Florence threatens Northeastern U.S. with flooding, storm surge
September 10, 2018
Hurricane Florence is intensifying as it churns across the Atlantic and is expected to hit the U.S. East Coast on Thursday — creating dangerous storm surge, heavy rain, flooding and destructive winds. The following researchers from the Northeast Regional Climate Center, located at Cornell University, are available for interviews.
Arthur DeGaetano is director of the Northeast Regional Climate Center, professor of earth and atmospheric sciences and an expert on climate data. He says that as the climate warms and sea levels rise, hurricanes such as Florence and tropical storms will cause higher storm surges, more rain, and heightened risk of flooding in the Northeast.
“It is unclear as to whether the frequency of hurricanes in the Atlantic will change in the coming decades. However, rising sea-levels will result in higher storm surge for those tropical storms and hurricanes that do occur. Warming temperatures and increased levels of moisture in the atmosphere will likely increase the rainfall associated with these storms. Currently in the Northeast inland flooding from rainfall is a major impact of some hurricanes.”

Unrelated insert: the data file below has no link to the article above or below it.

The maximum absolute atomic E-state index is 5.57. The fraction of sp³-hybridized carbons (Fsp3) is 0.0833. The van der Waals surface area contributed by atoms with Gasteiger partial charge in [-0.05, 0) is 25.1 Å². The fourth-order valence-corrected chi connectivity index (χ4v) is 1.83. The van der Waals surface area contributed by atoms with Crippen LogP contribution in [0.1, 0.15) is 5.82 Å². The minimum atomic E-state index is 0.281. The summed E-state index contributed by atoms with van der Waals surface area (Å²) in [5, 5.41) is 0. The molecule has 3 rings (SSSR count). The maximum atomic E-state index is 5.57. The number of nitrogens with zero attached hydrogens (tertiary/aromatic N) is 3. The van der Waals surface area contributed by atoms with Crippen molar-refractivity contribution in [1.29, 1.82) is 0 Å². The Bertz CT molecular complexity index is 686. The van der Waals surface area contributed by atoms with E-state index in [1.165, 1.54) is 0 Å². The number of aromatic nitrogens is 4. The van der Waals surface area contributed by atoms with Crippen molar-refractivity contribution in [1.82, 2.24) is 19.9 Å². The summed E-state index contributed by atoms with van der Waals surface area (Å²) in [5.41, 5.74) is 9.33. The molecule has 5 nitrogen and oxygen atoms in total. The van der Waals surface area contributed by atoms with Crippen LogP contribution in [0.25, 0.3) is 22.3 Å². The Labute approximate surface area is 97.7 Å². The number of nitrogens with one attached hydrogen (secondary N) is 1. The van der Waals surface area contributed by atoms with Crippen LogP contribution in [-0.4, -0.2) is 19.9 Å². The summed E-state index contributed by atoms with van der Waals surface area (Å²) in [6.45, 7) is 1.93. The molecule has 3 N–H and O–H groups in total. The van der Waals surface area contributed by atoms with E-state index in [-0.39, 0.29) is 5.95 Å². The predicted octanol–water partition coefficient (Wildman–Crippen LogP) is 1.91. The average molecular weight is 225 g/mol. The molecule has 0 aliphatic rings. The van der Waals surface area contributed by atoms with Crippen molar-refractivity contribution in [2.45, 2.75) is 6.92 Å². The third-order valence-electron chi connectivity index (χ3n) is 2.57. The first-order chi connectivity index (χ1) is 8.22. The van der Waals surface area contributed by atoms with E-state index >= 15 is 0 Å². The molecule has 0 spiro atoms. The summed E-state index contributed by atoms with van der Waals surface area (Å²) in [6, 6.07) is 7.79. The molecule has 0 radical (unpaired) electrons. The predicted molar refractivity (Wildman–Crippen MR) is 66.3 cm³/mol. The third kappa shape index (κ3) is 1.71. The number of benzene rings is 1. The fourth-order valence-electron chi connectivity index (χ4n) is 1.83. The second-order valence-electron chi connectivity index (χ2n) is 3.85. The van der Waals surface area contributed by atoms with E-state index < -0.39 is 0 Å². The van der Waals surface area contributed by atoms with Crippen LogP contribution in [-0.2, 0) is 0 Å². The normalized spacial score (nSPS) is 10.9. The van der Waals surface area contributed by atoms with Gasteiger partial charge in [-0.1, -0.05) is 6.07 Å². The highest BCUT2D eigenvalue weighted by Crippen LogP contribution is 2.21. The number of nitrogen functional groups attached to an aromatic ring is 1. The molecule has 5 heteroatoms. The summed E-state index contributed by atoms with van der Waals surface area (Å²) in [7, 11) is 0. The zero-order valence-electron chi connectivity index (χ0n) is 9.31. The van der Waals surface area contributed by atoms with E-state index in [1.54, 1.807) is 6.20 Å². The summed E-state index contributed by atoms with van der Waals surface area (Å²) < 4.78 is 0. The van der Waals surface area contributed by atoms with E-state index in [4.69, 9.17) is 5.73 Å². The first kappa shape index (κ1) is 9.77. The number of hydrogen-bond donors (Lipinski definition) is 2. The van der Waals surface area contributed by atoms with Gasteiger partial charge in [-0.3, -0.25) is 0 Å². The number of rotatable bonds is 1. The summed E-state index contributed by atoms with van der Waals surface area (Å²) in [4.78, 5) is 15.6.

Jessica Spaccio is a climatologist with the Northeast Regional Climate Center.
Samantha Borisoff is a climatologist with the Northeast Regional Climate Center.